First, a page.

Radiological Case

Non-papillary Bladder Metastasis From Pancreatic Adenocarcinoma

Michael Cellini, MS-III; Daniel A. Deighton, MD


Appl Radiol. 2014;43(11) 

In This Article

Imaging Findings and Diagnosis

Ultrasound revealed normal gallbladder and non-visualization of pancreas due to bowel gas. A hepatobiliary scan revealed that the gallbladder had an abnormal ejection fraction of 33%, suggestive of biliary dyskinesia. Labs were all within normal limits with the exception of low potassium of 2.9. Laparoscopic cholecystectomy with intraoperative cholangiogram was indicated at that time. Upon entrance into the intraperitoneal cavity there was evidence of peritoneal implants on at the dome of the right hemidiaphragm. There was also an omental nodule identified overlying the right transverse colon. Both lesions were positive for CA19-9, CEA, CK20, and CK7 immunohistochemical stains. The findings were consistent with moderately differentiated metastatic pancreatic adenocarcinoma. Intraoperative cholangiogram revealed normal filling of the intrahepatic ducts, common hepatic duct, common bile duct, and cystic duct with normal flow into the duodenum. Further exploration revealed one small nodule on the parietal peritoneum of the pelvic region. No evidence of primary neoplasm was discovered at the time.

A CT scan on post-op day 9 (Figures 1 and 2) revealed a large, irregular, hypodense, heterogeneously enhancing lesion involving the tail of the pancreas. The lesion measured 5.4cm x 6.5cm. Central necrosis was appreciated within the lesion. The lesion extended to involve the anterior left pararenal fascia and was in close proximity to the posterior aspect of the greater curvature of the stomach. Partial involvement of the splenic vein was noted as well. Central retroperitoneal lymphadenopathy with a few prominent lymph nodes in the left periaortic window was also noted.

Figure 1.

Pancreatic carcinoma of the tail with central area of necrosis.

Figure 2.

Axial CT scan of the pancreatic carcinoma of the tail with left suprarenal involvement.

The patient initially received chemotherapy under clinical trial with gemcitabine, and trial drug LY2603618 after disease progression was noted 11 months after diagnosis. She was then treated with FOLFOX and was switched to Gemzar and Abraxane thereafter.

Twenty-one months after her initial diagnosis, the patient presented to the ED with complaints of fever, weakness, and passing blood clots in urine with dysuria. Labs revealed that the most recent CA-19-9 had increased from 500-2500 in the last month. Hemoglobin was 10.6, hematocrit: 31.5, WBC: 6,800, potassium: 2.9, BUN: 14, creatinine: 0.75, platelet count: 123,000.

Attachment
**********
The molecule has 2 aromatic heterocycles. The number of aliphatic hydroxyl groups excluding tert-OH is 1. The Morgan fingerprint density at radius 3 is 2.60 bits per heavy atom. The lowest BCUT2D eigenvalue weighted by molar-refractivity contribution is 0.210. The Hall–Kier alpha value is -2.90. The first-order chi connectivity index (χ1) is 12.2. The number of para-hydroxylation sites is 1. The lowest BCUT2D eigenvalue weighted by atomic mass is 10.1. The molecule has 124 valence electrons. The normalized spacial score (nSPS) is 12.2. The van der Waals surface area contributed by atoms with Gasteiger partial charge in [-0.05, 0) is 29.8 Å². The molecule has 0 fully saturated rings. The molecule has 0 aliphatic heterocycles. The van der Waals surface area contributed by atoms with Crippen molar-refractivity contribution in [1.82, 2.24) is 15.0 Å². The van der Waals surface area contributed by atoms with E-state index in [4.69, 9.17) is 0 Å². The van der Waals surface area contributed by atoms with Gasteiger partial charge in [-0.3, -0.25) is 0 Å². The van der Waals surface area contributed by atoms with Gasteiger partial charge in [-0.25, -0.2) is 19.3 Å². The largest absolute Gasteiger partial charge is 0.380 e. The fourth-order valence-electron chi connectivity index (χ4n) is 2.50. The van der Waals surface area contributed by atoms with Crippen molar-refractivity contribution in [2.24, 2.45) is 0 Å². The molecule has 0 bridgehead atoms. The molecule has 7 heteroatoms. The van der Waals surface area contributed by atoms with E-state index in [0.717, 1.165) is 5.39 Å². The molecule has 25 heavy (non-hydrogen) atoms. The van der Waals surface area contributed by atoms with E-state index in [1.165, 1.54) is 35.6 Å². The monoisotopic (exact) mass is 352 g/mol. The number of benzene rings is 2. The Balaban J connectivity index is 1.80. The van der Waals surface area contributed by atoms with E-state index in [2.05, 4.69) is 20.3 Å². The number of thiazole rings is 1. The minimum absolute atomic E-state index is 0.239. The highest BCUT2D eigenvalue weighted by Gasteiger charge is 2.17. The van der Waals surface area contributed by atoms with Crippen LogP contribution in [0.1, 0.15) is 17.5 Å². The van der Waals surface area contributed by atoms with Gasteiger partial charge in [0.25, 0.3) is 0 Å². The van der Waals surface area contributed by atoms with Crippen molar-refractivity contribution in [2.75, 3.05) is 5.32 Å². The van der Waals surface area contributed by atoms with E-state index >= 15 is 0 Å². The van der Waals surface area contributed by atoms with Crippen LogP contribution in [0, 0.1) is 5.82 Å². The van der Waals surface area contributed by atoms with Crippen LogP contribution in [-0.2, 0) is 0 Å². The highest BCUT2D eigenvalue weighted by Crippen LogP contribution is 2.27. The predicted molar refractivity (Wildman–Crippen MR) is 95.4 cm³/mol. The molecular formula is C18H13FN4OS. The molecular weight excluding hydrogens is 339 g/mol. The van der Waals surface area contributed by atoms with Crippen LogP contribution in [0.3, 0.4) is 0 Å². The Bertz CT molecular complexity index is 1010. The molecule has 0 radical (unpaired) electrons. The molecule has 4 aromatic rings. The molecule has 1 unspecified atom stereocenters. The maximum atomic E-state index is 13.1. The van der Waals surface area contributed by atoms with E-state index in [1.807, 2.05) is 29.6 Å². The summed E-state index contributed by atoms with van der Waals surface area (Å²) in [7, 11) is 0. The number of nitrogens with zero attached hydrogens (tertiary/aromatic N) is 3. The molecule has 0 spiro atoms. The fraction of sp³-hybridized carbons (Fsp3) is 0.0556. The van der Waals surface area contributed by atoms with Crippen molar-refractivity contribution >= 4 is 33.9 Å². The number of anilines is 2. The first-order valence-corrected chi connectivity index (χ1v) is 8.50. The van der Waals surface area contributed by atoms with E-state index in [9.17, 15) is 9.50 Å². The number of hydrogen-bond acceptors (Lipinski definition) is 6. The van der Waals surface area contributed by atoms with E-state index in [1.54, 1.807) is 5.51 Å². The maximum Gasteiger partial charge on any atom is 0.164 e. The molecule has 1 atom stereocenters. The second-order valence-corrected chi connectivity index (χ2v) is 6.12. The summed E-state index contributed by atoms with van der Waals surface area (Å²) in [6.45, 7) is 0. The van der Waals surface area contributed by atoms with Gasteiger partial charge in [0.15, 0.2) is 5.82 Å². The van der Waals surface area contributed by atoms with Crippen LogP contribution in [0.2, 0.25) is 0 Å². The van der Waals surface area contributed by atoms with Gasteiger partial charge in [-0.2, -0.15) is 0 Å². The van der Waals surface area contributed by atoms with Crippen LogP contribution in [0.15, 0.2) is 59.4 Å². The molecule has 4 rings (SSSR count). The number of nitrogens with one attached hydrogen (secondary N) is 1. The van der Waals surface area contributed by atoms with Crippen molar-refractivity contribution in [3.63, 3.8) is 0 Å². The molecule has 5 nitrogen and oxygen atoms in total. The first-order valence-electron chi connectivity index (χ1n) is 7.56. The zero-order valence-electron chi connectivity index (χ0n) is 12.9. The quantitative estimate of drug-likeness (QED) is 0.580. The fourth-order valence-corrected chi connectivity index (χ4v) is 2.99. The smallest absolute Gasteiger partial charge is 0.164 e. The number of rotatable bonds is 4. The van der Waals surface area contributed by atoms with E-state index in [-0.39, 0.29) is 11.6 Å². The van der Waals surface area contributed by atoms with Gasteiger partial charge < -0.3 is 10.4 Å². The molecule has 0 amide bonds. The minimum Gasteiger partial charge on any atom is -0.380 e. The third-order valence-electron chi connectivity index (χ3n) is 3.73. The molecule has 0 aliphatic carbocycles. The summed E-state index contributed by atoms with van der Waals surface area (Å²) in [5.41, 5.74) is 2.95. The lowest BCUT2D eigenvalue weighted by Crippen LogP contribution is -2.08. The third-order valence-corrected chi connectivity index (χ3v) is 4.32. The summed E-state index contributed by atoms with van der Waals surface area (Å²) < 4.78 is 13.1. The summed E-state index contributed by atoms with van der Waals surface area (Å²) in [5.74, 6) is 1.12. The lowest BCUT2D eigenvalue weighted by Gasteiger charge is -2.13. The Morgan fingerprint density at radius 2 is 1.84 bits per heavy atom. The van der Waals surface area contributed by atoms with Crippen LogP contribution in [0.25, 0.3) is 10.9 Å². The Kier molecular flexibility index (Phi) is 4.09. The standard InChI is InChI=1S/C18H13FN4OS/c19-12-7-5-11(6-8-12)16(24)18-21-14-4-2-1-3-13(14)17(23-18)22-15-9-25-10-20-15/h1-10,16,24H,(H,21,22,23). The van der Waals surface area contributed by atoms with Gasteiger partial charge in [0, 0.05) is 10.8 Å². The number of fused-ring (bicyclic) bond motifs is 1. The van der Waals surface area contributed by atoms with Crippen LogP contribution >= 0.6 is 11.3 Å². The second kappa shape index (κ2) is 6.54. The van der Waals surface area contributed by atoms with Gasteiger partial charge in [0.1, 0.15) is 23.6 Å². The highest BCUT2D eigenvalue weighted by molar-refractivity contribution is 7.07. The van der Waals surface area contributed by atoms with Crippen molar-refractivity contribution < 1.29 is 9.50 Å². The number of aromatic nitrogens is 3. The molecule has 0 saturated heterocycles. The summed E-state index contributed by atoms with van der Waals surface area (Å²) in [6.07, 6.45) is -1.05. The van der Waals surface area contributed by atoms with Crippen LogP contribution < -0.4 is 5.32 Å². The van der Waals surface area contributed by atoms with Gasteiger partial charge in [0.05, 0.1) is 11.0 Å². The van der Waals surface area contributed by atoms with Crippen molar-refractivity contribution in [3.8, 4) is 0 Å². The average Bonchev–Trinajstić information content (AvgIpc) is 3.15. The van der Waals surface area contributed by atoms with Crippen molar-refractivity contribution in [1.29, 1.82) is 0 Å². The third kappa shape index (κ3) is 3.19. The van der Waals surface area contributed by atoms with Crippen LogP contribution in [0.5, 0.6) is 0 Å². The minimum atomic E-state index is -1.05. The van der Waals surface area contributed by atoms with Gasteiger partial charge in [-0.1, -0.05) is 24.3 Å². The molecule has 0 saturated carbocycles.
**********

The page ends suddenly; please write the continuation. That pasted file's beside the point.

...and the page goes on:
A CT scan demonstrated an irregular mass in the posterior aspect of the bladder (Figures 3 and 4). A digital vaginal exam demonstrated multiple masses on the anterior wall of the vagina. Cystoscopy noted a large, irregular, pedunculated mass in the midline of the bladder, starting at the trigone posteriorly, extending back to the posterior wall of the bladder. The mass bled heavily with gentle manipulation. Transurethral resection of the bladder tumor (TURBT) was initiated due to poor visualization of ureteral orifices. After resection, both ureteral orifices and retrograde pyelograms were performed (Figures 5 and 6). No evidence of any filling defects or abnormalities was present. Resected tumor specimen revealed metastatic pancreatic adenocarcinoma with extensive submucosal and muscularis involvement.

Figure 3.

Axial CT view of posterior wall bladder mass.

Figure 4.

Coronal CT view of irregular posterior bladder mass.

Figure 5.

Normal right ureteral filling.

Figure 6.

Normal left ureteral filling.

Six weeks after the patient's original TURBT (22 months after initial diagnosis), she presented back to the hospital for follow-up imaging. A CT scan showed splenomegaly, locally invasive pancreatic tail malignancy involving the adjacent splenic flexure and perirenal fascia of the kidney (Figure 7). Multiple foci of peritoneal carcinomatosis were scattered along abdomen and pelvis under the diaphragm. Left hydronephrosis and hydroureter noted secondary to obstruction of the ureter due to peritoneal carcinomatosis (Figures8 and 9), which had significantly increased since the prior CT, in the peritoneal recess. The patient was taken to surgery for possible ureter stent placement to manage hydronephrosis. Upon cystoscope insertion, the trigone was noted to be elevated. The ureteral orifices could not be identified even with the use of indigo carmine. She was noted to have regrowth of the bladder tumor posteriorly outside of the trigone and it was very friable, and would bleed profusely on contact. The tumor was resected to the base and the ureteral orifices were never appreciated. Following surgery, the patient declined further intervention with percutaneous nephrostomy tubes and was discharged home where she would be comfortable.

Figure 7.

Pancreatic mass with invasion to the left perirenal fascia with coexisting hydronephrosis and hydroureter.

Figure 8.

Increased growth of bladder metastasis with concurrent carcinomatosis.

Figure 9.

Left hydronephrosis due to bladder tumor obstructing ureteral orifice.